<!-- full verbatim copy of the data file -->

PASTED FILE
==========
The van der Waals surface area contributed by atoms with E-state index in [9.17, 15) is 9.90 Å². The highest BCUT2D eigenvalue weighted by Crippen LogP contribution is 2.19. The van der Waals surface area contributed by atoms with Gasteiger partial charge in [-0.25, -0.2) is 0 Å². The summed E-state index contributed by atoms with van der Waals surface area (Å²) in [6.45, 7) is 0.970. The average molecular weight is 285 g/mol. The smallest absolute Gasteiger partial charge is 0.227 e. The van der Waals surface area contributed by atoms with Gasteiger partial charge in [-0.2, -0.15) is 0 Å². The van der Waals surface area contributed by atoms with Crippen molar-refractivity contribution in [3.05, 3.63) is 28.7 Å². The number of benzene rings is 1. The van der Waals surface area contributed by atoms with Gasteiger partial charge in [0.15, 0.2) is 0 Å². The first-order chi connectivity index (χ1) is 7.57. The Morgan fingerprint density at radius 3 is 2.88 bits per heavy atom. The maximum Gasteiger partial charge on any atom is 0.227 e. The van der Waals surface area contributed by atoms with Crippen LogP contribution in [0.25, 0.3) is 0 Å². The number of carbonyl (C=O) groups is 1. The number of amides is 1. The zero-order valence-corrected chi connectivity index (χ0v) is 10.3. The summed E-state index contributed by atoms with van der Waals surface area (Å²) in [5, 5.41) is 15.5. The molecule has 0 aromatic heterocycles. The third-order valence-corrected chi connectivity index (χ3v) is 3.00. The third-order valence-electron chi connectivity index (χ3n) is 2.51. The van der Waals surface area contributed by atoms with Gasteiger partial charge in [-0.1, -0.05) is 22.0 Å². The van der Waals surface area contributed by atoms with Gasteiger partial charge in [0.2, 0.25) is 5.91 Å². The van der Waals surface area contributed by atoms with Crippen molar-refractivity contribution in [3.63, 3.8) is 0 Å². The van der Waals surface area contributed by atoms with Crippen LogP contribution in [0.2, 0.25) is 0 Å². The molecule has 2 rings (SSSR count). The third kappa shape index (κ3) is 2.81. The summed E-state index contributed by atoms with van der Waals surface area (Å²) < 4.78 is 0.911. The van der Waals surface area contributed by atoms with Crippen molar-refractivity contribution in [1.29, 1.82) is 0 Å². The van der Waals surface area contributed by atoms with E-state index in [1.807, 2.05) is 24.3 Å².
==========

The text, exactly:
The van der Waals surface area contributed by atoms with E-state index in [9.17, 15) is 9.90 Å². The highest BCUT2D eigenvalue weighted by Crippen LogP contribution is 2.19. The van der Waals surface area contributed by atoms with Gasteiger partial charge in [-0.25, -0.2) is 0 Å². The summed E-state index contributed by atoms with van der Waals surface area (Å²) in [6.45, 7) is 0.970. The average molecular weight is 285 g/mol. The smallest absolute Gasteiger partial charge is 0.227 e. The van der Waals surface area contributed by atoms with Gasteiger partial charge in [-0.2, -0.15) is 0 Å². The van der Waals surface area contributed by atoms with Crippen molar-refractivity contribution in [3.05, 3.63) is 28.7 Å². The number of benzene rings is 1. The van der Waals surface area contributed by atoms with Gasteiger partial charge in [0.15, 0.2) is 0 Å². The first-order chi connectivity index (χ1) is 7.57. The Morgan fingerprint density at radius 3 is 2.88 bits per heavy atom. The maximum Gasteiger partial charge on any atom is 0.227 e. The van der Waals surface area contributed by atoms with Crippen LogP contribution in [0.25, 0.3) is 0 Å². The number of carbonyl (C=O) groups is 1. The number of amides is 1. The zero-order valence-corrected chi connectivity index (χ0v) is 10.3. The summed E-state index contributed by atoms with van der Waals surface area (Å²) in [5, 5.41) is 15.5. The molecule has 0 aromatic heterocycles. The third-order valence-corrected chi connectivity index (χ3v) is 3.00. The third-order valence-electron chi connectivity index (χ3n) is 2.51. The van der Waals surface area contributed by atoms with Gasteiger partial charge in [-0.1, -0.05) is 22.0 Å². The van der Waals surface area contributed by atoms with Gasteiger partial charge in [0.2, 0.25) is 5.91 Å². The van der Waals surface area contributed by atoms with Crippen molar-refractivity contribution in [3.63, 3.8) is 0 Å². The van der Waals surface area contributed by atoms with Crippen LogP contribution in [0.2, 0.25) is 0 Å². The molecule has 2 rings (SSSR count). The third kappa shape index (κ3) is 2.81. The summed E-state index contributed by atoms with van der Waals surface area (Å²) < 4.78 is 0.911. The van der Waals surface area contributed by atoms with Crippen molar-refractivity contribution in [1.29, 1.82) is 0 Å². The van der Waals surface area contributed by atoms with E-state index in [1.807, 2.05) is 24.3 Å².